qrcode.30291555Many who supported Maithripala Sirisena during the last presidential campaign felt that handling of foreign relations by the previous government had been inept. In particular, it seemed that relations with India had deteriorated, sadly so given how solidly India had supported us during our war against terror. Though the then president seemed positive about India, those around him seemed to sidestep any commitments he made, while there was clear evidence of an active effort to destabilize relations.

This happened when he was almost persuaded to cancel a meeting with the leader of an Indian parliamentary delegation, Sushma Swaraj, now India’s foreign minister. That disaster was averted but the anti-indian lobby in the foreign ministry managed in the media to blame India for the debacle that had occurred in Geneva. A resolution critical of Sri Lanka, introduced by the West, had passed, with India voting in favour. But we were told that we should now go back to our traditional foreign policy of friendship with the West, since others were unreliable.

This policy was not at all traditional and only dates back to the aberrations of the eighties, when then president J.R. Jayewardene became an enthusiastic Cold Warrior and thought his alliance with the West was secure enough to withstand Indian displeasure. He even tried to invoke the 1947 Defence Treaty with Britain – and I am told Mrs Thatcher, whom he supported over the Falklands, was inclined to agree – but the British Foreign Office refused.
What happened in 1987 made it clear that we could not ignore India. In turn India, after its understandable worries about American encirclement in those dark Cold War days, proved a tower of strength. The former president understood this, but others around him, with a dichotomizing mindset, thought that since China was a more obliging friend, we could afford to neglect India.

President Maithripala Sirisena’s manifesto however made it clear that he intended to return to the traditional Non-Aligned Policy of the party to which he belonged, with stress on good relations with our neighbours. This does not preclude China but his intended priorities were clear from what the manifesto said – ‘Cordial relations will be strengthened with India, China, Pakistan and Japan, the principal countries of Asia, while improving friendly relations with emerging Asian nations such as Thailand, Indonesia, and Korea without differences.’ He added ‘Our Indian policy will take into due consideration the diversity of India. I would act to have closer relations with an attitude that would be neither anti-Indian nor dependent.’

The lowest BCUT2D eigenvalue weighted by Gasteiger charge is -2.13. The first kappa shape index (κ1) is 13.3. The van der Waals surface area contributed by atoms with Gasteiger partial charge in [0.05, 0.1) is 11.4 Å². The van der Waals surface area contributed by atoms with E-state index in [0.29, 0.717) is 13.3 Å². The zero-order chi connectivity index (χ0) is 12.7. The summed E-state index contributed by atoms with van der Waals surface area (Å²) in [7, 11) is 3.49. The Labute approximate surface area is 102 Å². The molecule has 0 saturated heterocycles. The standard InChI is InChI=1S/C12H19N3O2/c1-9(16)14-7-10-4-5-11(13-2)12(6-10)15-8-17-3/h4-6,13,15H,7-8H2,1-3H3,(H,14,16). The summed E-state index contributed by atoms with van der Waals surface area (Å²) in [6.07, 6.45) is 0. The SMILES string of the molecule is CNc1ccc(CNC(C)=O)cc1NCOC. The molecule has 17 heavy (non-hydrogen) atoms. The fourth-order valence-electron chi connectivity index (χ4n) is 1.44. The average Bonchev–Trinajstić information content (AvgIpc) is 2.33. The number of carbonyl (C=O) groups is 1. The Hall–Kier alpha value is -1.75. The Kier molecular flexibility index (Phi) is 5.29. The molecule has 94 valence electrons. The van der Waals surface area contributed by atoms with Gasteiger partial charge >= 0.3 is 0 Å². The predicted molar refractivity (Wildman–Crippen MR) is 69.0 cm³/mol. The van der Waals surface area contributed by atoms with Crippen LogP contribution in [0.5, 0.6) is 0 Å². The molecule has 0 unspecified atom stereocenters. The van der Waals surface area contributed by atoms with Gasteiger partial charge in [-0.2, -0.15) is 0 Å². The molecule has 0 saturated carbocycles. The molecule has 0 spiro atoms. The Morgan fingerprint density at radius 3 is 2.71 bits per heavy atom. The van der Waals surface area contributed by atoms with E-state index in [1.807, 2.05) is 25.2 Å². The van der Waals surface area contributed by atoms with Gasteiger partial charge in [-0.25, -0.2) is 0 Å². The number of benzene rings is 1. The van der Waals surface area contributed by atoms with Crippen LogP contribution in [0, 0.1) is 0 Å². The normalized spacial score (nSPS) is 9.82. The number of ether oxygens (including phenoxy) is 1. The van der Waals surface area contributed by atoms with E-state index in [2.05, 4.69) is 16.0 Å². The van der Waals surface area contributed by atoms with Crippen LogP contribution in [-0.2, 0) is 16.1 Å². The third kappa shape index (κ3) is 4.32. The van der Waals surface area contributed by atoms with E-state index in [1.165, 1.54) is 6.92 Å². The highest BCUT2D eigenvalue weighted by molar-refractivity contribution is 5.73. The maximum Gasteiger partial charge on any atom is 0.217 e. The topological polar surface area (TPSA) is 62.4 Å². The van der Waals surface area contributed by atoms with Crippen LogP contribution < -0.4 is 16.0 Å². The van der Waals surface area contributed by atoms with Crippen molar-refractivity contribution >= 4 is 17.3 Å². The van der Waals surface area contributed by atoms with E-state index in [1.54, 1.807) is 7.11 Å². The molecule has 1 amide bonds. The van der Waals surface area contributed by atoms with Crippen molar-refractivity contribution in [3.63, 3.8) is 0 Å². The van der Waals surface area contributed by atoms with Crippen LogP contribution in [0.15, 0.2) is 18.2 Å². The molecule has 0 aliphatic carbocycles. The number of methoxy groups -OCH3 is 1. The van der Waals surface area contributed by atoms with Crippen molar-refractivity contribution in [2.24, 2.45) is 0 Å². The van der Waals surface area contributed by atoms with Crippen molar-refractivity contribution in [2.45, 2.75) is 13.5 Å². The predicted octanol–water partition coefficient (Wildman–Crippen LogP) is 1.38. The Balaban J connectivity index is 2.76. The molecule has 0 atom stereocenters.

Of course this does not preclude friendly relations with the West. The last government made a mess of these, whereas a few simple measures, which were as much in the interests of our own people as of the diaspora which has been such an effective pressure group, would have overcome the worst hostility. But what has happened now seems to be a return to the eighties, with an assumption that keeping the West happy allows us to neglect everyone else.

So we see what seem potshots at China and even Australia, while the centrality of India to any rational Sri Lankan foreign policy is ignored. Our current High Commissioner has done much in terms of the manifesto to develop depth to our relationship, but he has been suddenly recalled, only it seems because he was appointed by the last government. And little is being done to cement relations through investment or educational and cultural exchanges, which would benefit Sri Lanka enormously.

Though even the United States has now acknowledged that we need still to fear the LTTE (Liberation Tigers of Tamil Eelam), we have failed to register that it is India and India alone that will help us avoid a political division in this country. Though the current regime, in line with the ideas of president Jayewardene who was known as Yankee Dicky, feels secure with the marks of affection it receives from the current American government, it must realize that the United States is a democracy, volatile in election years, and subject to manipulation by rich interest groups. In addition there seems to be a mindset in some American policy makers that views dividing up countries as an effective policy to escape possible threats.

We have however to realize that American policy is dogged with both ignorance and incompetence, as its regime change escapades in Libya and Syria have shown. It has no judgment as to the scope and intensity of terrorists it thinks can be used. And it can well change priorities, as we know from the use made of China during the Cold War.

I fear therefore that unless we make a solid understanding with India a priority, we could well become a tool in the hands of countries that have no intrinsic commitment to Sri Lanka.

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